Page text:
Video: One Year Later, Rescued Bears Swim, Play, and Bob for Apples

Published by Michelle Reynolds.

It’s been a year since PETA rescued bears Ben and Bogey from a decrepit roadside zoo called Tregembo Animal Park in Wilmington, North Carolina, and moved them to the lush Wild Animal Sanctuary in Keenesburg, Colorado.

Ben once had untreated facial lesions that left him with scarring on both corneas and suffered from painful arthritis that prevented him from entering his pool.

Bogey once paced incessantly, obsessively licked her paw, and bit at the bars of her cage—all signs of extreme psychological distress.

Now, Ben receives expert veterinary treatment and is able to splash and play in a pond and explore and forage in the grass. Bogey no longer shows signs of distress. Instead, she swims and even bobs for apples at her leisure.

Just before the bears went into hibernation for the winter—something they were likely never given the opportunity to do at Tregembo—PETA visited 15-year-old Ben and 16-year-old Bogey to see how they’re healing and learning to behave like bears in their beautiful sanctuary home. Just look at them now:

The bears’ rescue followed eight years of efforts by PETA and a lawsuit filed by two animal advocates in North Carolina who were represented by PETA Foundation lawyers and two local law firms. Tregembo agreed to settle the case by releasing the bears if the two women would drop the lawsuit. If the park tries to imprison any more bears in the future, the plaintiffs can take them back to court, meaning that it’s likely that no bears will suffer at this roadside hellhole ever again.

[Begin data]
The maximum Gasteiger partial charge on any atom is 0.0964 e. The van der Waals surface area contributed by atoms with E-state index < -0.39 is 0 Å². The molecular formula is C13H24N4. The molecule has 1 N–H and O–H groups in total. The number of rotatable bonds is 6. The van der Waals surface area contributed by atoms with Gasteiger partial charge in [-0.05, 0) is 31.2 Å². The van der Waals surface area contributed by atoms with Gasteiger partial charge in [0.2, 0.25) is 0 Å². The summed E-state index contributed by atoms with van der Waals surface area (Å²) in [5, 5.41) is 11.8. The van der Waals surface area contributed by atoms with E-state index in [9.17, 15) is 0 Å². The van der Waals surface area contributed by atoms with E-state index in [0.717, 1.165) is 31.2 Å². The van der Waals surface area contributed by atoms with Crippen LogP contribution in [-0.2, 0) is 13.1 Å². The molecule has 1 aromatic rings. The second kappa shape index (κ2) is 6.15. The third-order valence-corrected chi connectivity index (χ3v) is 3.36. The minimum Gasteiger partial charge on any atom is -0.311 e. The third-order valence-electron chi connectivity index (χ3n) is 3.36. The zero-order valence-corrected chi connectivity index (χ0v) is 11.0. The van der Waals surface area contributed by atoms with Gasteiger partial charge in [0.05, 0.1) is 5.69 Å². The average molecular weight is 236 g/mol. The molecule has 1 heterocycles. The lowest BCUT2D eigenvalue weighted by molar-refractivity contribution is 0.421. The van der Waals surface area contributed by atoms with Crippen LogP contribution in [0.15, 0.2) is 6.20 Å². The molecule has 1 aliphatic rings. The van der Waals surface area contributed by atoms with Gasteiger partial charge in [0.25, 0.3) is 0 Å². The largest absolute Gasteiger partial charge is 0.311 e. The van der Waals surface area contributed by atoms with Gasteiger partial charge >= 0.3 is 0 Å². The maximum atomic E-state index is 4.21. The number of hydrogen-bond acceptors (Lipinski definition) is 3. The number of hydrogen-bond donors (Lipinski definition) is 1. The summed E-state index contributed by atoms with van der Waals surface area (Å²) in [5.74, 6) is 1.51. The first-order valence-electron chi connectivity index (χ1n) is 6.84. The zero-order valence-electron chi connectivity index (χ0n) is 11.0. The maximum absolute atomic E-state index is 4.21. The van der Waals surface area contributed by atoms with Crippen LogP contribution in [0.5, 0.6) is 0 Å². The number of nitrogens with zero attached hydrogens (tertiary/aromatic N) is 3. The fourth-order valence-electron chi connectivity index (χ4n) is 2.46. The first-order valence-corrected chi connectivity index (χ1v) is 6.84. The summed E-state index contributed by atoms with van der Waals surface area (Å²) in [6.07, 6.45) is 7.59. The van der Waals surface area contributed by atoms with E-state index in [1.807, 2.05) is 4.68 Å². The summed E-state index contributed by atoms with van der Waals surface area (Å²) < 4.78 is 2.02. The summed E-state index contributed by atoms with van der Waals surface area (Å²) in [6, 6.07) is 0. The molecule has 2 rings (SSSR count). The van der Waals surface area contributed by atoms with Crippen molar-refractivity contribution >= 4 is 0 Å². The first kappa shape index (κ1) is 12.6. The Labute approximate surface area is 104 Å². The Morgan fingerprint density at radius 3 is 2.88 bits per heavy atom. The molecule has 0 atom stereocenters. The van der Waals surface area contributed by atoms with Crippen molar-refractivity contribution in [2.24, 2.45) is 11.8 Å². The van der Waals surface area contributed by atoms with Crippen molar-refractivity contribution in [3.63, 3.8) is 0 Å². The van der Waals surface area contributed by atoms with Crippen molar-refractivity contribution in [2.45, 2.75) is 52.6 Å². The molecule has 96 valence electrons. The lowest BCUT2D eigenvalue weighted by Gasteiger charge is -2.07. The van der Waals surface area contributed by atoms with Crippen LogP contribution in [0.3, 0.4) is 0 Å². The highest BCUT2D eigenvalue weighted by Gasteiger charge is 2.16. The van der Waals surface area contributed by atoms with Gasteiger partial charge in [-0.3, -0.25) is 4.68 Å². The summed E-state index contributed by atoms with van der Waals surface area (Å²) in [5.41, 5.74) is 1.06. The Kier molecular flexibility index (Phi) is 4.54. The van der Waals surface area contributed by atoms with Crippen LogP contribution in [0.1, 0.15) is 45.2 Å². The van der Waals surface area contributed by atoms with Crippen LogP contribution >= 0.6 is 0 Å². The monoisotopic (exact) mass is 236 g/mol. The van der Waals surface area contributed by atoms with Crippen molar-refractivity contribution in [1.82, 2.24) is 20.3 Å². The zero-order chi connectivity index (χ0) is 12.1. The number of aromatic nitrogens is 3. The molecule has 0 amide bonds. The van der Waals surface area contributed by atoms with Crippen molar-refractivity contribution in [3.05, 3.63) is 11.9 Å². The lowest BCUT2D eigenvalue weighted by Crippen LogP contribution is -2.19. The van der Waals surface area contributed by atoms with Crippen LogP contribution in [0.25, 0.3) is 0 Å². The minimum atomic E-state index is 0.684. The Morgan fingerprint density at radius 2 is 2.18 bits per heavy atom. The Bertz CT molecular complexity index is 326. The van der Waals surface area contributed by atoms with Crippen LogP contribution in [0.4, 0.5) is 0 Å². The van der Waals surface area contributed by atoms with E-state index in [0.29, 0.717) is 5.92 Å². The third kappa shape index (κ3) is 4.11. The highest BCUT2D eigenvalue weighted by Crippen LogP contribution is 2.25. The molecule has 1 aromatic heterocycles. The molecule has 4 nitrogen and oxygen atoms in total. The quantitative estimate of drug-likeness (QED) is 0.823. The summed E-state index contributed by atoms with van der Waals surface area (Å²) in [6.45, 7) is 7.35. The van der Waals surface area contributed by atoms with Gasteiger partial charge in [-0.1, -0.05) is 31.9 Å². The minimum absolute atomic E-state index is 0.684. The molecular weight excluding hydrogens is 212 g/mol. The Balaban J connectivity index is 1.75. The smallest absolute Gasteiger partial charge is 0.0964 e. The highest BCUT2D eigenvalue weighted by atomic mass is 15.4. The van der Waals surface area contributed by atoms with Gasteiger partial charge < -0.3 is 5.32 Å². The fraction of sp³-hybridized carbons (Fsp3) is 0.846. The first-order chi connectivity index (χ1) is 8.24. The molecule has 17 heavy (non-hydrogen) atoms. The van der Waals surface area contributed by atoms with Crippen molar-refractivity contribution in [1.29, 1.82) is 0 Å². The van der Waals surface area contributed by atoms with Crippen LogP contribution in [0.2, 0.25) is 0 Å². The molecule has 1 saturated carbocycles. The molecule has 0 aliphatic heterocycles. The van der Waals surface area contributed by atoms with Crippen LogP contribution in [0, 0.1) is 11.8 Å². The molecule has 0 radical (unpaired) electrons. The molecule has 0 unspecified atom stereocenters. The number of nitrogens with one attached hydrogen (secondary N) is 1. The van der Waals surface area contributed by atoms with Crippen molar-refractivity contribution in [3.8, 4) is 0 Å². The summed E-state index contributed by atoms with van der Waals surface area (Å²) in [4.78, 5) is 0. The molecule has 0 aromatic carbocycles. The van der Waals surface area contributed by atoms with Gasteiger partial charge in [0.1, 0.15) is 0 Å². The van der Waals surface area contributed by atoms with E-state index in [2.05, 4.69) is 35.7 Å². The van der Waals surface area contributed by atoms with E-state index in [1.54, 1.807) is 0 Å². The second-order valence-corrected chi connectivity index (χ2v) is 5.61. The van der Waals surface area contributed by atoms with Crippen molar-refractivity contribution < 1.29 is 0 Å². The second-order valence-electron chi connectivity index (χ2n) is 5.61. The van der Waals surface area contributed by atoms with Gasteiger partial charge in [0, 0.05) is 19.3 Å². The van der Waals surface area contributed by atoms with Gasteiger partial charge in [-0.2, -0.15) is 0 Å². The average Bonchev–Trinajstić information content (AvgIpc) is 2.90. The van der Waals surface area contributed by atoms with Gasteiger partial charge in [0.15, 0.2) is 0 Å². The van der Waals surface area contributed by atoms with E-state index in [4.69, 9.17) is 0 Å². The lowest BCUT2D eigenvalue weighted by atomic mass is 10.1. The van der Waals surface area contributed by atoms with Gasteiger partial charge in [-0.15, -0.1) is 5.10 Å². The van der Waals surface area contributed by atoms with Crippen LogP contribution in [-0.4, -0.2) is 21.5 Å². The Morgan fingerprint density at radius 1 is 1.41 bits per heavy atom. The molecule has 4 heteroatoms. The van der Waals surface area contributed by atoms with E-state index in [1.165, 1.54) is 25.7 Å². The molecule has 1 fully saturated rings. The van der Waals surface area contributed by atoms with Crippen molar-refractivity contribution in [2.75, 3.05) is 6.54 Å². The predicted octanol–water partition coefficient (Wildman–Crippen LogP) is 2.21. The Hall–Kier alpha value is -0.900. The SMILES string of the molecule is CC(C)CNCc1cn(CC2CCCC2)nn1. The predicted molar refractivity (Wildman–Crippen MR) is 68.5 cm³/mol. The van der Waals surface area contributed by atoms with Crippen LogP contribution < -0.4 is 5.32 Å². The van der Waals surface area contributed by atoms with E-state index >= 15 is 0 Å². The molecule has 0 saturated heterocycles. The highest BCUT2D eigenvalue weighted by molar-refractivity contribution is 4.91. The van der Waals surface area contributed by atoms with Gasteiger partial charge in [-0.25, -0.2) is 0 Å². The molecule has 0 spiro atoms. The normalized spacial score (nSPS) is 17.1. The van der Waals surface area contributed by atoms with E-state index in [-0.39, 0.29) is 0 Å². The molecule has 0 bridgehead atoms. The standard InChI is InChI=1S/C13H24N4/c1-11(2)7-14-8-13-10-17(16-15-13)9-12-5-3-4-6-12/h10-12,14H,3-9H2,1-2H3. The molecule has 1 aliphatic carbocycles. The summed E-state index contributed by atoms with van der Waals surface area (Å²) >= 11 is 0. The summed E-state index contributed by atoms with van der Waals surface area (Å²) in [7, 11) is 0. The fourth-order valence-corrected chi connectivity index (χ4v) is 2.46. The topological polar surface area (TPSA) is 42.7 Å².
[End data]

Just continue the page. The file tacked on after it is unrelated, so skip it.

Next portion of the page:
A glowing Brittany Peet, the PETA Foundation’s director of captive animal law enforcement, said, “These are just two of the 72 bears PETA has helped to rescue from dire situations in the past six years, and that number will keep growing until no bear is locked behind bars in a barren pen or concrete pit.”

Help PETA free more bears with the fast, easy rapid-action page that we’ve created to help bears suffering in roadside zoos and forced performances:

And if you’re a PETA supporter, consider becoming an official card-carrying member in 2019 for just $16 to help make more rescues like these possible.

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 Ingrid E. Newkirk

“Almost all of us grew up eating meat, wearing leather, and going to circuses and zoos. We never considered the impact of these actions on the animals involved. For whatever reason, you are now asking the question: Why should animals have rights?” READ MORE

— Ingrid E. Newkirk, PETA President and co-author of Animalkind